Jenkins: Wherefore art thou, Democrats?

jjenkins@newsobserver.comFebruary 6, 2013 

News item: North Carolina Democrats met Saturday at the Durham Convention Center to vote for a new party chairman. Yes, there actually were people interested in the job, despite the fact that in the last couple of elections in North Carolina Democrats have managed to lose control of the legislature, the governor’s office and to face a 10-5 deficit to Republicans in the state’s congressional delegation. Some are wondering if the party is headed the way of the Whigs, or will one day be known by future generations because remains like those of Richard III will be found in a parking lot somewhere in 3012.

And the state party found itself in a “situation” not long ago where there was internal bickering and a call for the chairman to resign, with then-Gov. Beverly Perdue making one of those calls. The chairman didn’t quit, which made Perdue look bad, and the fussing seemed endless. Oh, and then there was an election in which Republicans did everything but mount a Democrat and stick him in a wing of the Museum of Natural Sciences.

But back to Saturday, and happier times. OK, maybe not happier times. Necessary times. The election of a new party chairman.

Somebody has to do it.

So there were two candidates, Pittsboro Mayor Randy Voller and former state Sen. Eric Mansfield. Then Mansfield, citing personal obligations, dropped out. So that left Voller. And then, on Saturday morning in Durham, noneother than former N.C. 2nd District Rep. Bob Etheridge, a personable and popular congressman brought down by the tea party in 2010, entered the race.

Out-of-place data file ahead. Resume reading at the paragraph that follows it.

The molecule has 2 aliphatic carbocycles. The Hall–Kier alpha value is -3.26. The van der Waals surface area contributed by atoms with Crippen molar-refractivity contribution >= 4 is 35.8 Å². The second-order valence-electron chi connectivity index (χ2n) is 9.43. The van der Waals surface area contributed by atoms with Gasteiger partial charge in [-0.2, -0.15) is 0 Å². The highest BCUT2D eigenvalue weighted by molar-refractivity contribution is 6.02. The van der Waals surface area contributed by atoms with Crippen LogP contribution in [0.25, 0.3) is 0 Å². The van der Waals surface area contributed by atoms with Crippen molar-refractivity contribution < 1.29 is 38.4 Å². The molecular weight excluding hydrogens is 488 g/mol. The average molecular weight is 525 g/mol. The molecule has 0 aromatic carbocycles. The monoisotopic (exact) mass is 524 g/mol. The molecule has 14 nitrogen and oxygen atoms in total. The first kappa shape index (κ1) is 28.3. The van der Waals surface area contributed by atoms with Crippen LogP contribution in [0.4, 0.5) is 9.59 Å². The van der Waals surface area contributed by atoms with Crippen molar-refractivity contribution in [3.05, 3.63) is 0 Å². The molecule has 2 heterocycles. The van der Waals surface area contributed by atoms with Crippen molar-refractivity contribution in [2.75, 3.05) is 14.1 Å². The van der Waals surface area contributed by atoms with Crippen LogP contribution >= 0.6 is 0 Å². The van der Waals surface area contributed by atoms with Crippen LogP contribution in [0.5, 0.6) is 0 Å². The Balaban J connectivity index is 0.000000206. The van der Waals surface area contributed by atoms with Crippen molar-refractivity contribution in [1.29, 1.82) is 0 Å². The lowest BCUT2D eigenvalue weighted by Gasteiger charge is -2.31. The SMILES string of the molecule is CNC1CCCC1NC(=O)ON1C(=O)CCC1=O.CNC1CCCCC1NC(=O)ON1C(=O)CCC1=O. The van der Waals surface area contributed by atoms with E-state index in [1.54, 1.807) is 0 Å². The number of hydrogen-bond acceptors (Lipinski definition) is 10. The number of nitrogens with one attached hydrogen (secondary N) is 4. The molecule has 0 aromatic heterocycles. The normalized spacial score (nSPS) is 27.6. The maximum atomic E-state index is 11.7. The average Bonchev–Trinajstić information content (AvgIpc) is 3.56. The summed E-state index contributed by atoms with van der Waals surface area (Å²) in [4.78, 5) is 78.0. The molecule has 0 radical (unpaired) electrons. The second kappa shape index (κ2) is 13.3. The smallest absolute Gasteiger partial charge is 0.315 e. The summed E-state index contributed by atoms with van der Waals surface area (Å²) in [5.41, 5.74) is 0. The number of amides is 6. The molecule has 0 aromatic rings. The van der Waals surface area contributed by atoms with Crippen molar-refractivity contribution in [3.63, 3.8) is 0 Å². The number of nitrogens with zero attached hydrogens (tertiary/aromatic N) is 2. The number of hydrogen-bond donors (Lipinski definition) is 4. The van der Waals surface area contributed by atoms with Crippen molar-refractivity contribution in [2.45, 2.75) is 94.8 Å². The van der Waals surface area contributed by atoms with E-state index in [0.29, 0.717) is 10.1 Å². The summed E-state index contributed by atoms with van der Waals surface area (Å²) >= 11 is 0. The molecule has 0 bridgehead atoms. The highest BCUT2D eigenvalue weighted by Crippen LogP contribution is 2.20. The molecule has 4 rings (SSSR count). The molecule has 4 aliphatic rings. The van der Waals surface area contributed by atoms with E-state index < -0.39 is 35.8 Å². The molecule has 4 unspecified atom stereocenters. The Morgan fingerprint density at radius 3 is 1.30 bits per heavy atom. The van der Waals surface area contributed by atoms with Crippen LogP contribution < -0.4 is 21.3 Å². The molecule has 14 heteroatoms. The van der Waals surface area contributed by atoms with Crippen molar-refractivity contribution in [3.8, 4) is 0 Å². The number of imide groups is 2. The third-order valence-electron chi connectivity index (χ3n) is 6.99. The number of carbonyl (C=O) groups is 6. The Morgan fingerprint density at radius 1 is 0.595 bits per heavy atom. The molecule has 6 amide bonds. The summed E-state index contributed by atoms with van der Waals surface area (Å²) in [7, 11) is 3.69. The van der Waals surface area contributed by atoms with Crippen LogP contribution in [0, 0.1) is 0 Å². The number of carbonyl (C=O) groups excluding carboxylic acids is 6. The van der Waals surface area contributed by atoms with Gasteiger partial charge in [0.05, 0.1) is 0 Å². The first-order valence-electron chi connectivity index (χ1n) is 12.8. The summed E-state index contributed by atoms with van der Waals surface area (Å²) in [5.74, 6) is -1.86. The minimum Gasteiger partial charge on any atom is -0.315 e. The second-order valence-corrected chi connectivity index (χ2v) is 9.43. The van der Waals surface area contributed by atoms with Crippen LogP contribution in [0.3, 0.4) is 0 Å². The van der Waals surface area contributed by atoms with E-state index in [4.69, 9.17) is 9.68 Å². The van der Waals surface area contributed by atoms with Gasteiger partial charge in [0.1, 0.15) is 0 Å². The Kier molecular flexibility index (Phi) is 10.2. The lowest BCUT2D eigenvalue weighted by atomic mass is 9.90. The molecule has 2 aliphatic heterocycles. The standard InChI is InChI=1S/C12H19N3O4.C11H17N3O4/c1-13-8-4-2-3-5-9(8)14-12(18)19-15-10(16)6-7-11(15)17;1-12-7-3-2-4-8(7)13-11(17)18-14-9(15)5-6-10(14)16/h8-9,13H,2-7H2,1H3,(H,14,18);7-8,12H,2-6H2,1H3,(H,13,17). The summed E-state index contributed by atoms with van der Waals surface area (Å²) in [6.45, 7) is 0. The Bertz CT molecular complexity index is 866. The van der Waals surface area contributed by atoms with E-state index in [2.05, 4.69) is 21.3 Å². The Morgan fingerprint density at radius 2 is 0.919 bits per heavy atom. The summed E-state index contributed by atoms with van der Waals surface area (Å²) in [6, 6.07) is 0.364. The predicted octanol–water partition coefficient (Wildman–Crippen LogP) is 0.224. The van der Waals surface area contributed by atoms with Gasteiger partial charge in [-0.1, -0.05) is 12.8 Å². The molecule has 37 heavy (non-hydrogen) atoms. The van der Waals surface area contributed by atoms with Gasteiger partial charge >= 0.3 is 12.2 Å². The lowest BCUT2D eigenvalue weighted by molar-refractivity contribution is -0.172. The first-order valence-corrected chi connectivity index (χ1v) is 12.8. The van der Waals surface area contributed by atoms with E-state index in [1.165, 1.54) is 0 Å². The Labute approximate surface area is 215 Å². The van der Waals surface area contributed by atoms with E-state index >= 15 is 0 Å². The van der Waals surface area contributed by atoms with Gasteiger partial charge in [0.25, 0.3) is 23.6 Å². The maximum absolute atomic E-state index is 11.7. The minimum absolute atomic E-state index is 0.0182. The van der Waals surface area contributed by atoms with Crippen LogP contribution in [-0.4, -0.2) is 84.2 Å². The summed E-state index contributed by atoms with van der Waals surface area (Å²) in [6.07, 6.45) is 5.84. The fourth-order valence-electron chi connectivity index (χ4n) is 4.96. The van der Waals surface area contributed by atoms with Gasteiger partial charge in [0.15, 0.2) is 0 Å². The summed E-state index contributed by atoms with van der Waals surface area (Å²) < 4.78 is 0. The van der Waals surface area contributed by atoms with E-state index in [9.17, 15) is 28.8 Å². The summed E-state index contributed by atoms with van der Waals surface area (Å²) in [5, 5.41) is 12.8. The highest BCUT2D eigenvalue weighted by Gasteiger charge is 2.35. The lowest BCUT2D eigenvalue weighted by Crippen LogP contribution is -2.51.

Actually, he didn’t, really. He said he would serve if he were elected, and left the meeting before his name was put in nomination. But he was nominated.

However, the final vote was 309-298, Voller. That means there were 607 voting Democrats present. Which leads us to suggest, frankly, that something was amiss. There are not 607 Democrats left in North Carolina, unless some of those old mountain Democrats are voting the headstones again.

And the game plan, which seems to be to wait until the Republicans mess up and then argue, “We’re better than they are,” doesn’t seem to be going places. What’s next? One veteran Democratic activist said confidentially, “There’s only going to be one slogan that will help us. That’s, ‘Hunt in 2016.’”

That would do it, of course, but former Gov. Jim Hunt, at 75 still a man who can squeeze your blood up in your neck with a handshake, is unlikely to take it on. He’ll probably be Hillary Clinton’s running mate at that point, anyway.

The truth, the serious truth, is that in being the party of disarray and division (and that’s just the Democrats among themselves), the Democratic Party is denying the people of North Carolina the fair political fight and the choice they deserve to have. The Democrats have not developed enough future leaders (whereas the Republicans have several) and they’ve spent entirely too much time licking their wounds and complaining about getting picked on.

They lost.

And thanks in large part to former Raleigh Mayor Tom Fetzer and his effective tenure as state GOP chairman, Republicans won. With substantial majorities in the state House and Senate and a 10-5 edge in the congressional delegation, Republicans are sitting pretty for the next 10 years, unless...unless the social conservatism of elements in the party leads to extremes on the right at a time when North Carolina and many other states seem to be headed to the center, at least on issues such as gay rights and immigration.

Democrats and Republicans owe the voters of North Carolina a good, strong choice of contrasting philosophies and goals. Right now, like their views or not, the Republicans are holding up their end of that bargain.

Democrats need to shut down the pity party and get their act together. The party would do the state a favor by defining some social and economic issues near and dear to the moderate/liberal base and then stand up for them. If they lose, they lose, but at least they wouldn’t surrender before the battle even really began.

Deputy editorial page editor Jim Jenkins can be reached at 919-829-4513 or at

News & Observer is pleased to provide this opportunity to share information, experiences and observations about what's in the news. Some of the comments may be reprinted elsewhere in the site or in the newspaper. We encourage lively, open debate on the issues of the day, and ask that you refrain from profanity, hate speech, personal comments and remarks that are off point. Thank you for taking the time to offer your thoughts.

Commenting FAQs | Terms of Service